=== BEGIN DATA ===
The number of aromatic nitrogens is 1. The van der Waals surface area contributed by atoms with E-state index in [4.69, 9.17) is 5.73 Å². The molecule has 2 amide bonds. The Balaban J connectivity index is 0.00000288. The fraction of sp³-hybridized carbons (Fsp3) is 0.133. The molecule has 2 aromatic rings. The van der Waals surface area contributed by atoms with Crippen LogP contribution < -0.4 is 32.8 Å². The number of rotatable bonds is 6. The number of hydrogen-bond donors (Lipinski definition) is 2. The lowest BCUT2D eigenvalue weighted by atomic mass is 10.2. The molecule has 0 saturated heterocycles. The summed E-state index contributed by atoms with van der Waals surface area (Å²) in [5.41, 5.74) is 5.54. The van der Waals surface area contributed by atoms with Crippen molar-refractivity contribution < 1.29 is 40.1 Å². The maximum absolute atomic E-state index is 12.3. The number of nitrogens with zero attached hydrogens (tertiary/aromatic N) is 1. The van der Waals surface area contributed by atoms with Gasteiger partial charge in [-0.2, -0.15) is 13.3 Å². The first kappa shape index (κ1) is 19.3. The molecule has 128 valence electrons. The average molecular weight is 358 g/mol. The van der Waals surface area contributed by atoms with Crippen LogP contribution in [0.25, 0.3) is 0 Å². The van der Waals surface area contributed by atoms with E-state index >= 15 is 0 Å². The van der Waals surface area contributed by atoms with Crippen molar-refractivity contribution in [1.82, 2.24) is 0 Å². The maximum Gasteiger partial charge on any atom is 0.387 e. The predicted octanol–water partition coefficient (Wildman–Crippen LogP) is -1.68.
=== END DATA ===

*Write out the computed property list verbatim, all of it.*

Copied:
The number of aromatic nitrogens is 1. The van der Waals surface area contributed by atoms with E-state index in [4.69, 9.17) is 5.73 Å². The molecule has 2 amide bonds. The Balaban J connectivity index is 0.00000288. The fraction of sp³-hybridized carbons (Fsp3) is 0.133. The molecule has 2 aromatic rings. The van der Waals surface area contributed by atoms with Crippen LogP contribution < -0.4 is 32.8 Å². The number of rotatable bonds is 6. The number of hydrogen-bond donors (Lipinski definition) is 2. The lowest BCUT2D eigenvalue weighted by atomic mass is 10.2. The molecule has 0 saturated heterocycles. The summed E-state index contributed by atoms with van der Waals surface area (Å²) in [5.41, 5.74) is 5.54. The van der Waals surface area contributed by atoms with Crippen molar-refractivity contribution < 1.29 is 40.1 Å². The maximum absolute atomic E-state index is 12.3. The number of nitrogens with zero attached hydrogens (tertiary/aromatic N) is 1. The van der Waals surface area contributed by atoms with Gasteiger partial charge in [-0.2, -0.15) is 13.3 Å². The first kappa shape index (κ1) is 19.3. The molecule has 128 valence electrons. The average molecular weight is 358 g/mol. The van der Waals surface area contributed by atoms with Crippen LogP contribution in [0.25, 0.3) is 0 Å². The van der Waals surface area contributed by atoms with E-state index >= 15 is 0 Å². The van der Waals surface area contributed by atoms with Crippen molar-refractivity contribution in [1.82, 2.24) is 0 Å². The maximum Gasteiger partial charge on any atom is 0.387 e. The predicted octanol–water partition coefficient (Wildman–Crippen LogP) is -1.68.